Pneumocephalus is the medical condition defined as having a pocket of gas, generally air, trapped within the intracranial area. Pneumocephalus is also referred to as an intracranial aerocele or pneumatocele. The most common causes of pneumocephalus are head injury and neurosurgery.
Pneumocephalus may also occur spontaneously, be caused by other types of surgery or result from barotrauma. This is a type of trauma that results from the body being subjected to a sudden or drastic change in air pressure. Scuba divers, for example, are often subjected to barotrauma. Pneumocephalus may also, in rare cases, be caused by an epidural.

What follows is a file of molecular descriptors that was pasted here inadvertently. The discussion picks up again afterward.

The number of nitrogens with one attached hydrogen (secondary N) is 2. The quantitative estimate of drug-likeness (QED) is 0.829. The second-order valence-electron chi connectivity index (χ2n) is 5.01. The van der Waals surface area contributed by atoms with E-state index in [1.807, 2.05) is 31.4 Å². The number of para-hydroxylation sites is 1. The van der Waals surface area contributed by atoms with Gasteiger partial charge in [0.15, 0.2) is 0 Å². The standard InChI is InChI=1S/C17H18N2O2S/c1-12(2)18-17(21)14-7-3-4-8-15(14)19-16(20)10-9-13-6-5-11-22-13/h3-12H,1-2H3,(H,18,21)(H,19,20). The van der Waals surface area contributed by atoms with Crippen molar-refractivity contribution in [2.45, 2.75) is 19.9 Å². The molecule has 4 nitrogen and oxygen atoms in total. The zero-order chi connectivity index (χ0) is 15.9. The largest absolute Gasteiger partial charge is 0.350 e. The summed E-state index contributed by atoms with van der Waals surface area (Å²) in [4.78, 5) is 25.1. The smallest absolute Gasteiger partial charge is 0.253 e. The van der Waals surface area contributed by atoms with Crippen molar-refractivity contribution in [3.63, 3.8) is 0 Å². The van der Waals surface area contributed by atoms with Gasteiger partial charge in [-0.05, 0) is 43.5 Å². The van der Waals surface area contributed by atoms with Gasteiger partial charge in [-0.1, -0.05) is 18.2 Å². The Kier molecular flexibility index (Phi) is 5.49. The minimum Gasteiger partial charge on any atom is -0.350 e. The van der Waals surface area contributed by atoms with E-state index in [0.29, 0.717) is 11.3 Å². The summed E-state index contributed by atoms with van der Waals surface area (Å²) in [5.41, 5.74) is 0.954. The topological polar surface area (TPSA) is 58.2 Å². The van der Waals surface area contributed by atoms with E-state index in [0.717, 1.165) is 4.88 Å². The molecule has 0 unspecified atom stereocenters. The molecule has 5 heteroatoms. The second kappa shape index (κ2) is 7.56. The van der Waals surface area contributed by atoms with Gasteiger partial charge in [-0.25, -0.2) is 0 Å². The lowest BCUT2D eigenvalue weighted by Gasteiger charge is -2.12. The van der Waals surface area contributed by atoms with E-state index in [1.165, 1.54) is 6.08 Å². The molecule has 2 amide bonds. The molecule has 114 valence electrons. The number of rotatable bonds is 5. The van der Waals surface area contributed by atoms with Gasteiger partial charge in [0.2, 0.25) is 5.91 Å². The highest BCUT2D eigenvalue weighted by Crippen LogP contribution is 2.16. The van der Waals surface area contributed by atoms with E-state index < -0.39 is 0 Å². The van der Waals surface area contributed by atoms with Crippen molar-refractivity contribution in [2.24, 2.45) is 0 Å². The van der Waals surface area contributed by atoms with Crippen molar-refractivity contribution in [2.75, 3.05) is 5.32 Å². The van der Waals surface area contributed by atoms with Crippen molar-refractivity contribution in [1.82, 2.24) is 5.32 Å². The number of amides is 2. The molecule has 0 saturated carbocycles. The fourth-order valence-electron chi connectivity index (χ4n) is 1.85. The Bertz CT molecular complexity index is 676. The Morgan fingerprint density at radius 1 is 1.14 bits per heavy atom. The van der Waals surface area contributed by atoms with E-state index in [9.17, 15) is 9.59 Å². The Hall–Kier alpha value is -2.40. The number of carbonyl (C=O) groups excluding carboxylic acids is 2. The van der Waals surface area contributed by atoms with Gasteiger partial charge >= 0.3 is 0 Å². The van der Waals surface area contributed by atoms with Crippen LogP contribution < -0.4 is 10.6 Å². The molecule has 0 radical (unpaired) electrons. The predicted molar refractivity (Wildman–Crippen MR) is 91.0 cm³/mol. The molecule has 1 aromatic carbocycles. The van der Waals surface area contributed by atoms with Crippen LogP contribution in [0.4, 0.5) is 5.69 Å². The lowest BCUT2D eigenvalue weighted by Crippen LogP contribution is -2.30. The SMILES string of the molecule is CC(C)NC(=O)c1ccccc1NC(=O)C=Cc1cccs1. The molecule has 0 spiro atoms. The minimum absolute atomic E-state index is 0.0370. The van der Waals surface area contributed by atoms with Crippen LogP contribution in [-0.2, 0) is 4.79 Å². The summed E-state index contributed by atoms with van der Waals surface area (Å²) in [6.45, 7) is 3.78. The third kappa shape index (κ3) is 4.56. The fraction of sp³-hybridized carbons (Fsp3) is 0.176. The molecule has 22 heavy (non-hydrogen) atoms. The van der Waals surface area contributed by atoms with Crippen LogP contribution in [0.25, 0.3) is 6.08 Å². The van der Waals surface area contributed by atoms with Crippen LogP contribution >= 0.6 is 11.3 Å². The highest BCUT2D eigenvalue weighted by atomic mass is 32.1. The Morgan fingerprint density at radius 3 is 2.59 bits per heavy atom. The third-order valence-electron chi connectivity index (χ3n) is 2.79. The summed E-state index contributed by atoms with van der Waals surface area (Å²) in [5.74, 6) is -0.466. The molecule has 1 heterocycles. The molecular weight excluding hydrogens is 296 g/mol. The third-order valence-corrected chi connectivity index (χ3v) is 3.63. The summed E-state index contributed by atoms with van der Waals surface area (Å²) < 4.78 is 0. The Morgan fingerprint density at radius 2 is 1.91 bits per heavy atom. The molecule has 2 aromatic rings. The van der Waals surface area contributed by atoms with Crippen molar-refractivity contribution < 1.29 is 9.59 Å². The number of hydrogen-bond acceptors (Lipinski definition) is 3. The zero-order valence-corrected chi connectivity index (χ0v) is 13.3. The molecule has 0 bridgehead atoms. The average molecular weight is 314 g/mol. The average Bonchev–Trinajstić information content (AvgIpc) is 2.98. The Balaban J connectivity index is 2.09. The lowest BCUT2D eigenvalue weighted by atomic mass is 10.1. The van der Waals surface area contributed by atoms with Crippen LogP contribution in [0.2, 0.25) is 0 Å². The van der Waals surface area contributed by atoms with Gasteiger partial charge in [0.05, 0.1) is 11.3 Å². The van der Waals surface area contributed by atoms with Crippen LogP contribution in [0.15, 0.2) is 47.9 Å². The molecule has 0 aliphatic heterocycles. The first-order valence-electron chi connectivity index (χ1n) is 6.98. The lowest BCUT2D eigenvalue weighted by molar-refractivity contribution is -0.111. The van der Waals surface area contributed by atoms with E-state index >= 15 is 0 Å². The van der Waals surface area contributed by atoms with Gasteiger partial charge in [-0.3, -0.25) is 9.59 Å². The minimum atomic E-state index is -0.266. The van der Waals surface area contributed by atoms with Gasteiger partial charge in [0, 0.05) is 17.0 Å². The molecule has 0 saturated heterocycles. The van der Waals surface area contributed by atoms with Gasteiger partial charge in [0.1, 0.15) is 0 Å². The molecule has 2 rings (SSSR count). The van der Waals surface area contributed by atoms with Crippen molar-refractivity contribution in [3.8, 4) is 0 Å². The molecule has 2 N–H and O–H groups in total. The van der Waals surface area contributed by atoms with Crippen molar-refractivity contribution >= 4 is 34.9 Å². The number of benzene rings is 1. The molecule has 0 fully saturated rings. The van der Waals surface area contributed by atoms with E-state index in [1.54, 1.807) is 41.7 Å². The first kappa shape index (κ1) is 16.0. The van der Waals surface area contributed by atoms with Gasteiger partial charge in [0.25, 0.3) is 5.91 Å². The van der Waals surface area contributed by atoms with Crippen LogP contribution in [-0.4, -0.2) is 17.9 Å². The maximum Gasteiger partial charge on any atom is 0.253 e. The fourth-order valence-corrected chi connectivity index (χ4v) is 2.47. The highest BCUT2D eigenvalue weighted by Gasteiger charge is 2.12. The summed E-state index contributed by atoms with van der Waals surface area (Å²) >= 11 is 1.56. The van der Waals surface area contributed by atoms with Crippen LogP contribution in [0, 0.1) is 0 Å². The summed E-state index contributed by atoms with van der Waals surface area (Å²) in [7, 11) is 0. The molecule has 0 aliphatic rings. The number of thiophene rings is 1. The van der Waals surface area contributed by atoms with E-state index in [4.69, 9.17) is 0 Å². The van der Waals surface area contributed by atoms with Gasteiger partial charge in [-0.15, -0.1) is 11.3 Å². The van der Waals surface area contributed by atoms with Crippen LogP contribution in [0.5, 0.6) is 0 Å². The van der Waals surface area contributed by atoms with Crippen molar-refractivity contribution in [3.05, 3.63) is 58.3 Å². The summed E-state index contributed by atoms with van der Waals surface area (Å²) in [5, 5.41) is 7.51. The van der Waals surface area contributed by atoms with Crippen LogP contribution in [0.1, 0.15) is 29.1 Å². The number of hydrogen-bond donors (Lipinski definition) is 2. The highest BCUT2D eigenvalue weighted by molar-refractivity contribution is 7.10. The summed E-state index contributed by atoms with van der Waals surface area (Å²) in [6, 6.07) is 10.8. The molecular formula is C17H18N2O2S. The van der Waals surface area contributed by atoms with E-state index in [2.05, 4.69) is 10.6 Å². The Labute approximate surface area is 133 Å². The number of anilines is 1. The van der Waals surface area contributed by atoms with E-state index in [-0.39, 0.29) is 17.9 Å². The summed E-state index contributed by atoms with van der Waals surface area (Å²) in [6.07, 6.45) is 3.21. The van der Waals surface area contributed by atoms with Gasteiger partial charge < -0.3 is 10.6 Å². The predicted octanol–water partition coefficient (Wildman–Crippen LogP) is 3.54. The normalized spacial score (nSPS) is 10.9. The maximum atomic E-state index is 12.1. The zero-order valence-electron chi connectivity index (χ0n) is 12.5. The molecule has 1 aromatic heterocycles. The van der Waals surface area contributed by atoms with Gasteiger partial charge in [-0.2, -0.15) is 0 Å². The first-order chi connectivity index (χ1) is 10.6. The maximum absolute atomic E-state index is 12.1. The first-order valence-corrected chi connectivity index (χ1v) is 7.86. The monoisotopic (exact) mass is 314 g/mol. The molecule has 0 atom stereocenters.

Symptoms of pneumocephalus include nausea, headaches, vomiting and dizziness. Those who suffer from this condition also experience an increased susceptibility to meningitis. The condition is diagnosed by examining brain images to detect the air pocket.
Medical patients require immediate surgery in the event that the air pocket causes increased intracranial pressure, brain deterioration or other adverse side effects. In some cases, an air pocket causes no complications and is eventually reabsorbed by the brain without the need for surgery. Those suffering from pneumocephalus are prescribed bed rest and must undergo periodic brain imaging until physicians are certain that the condition has resolved.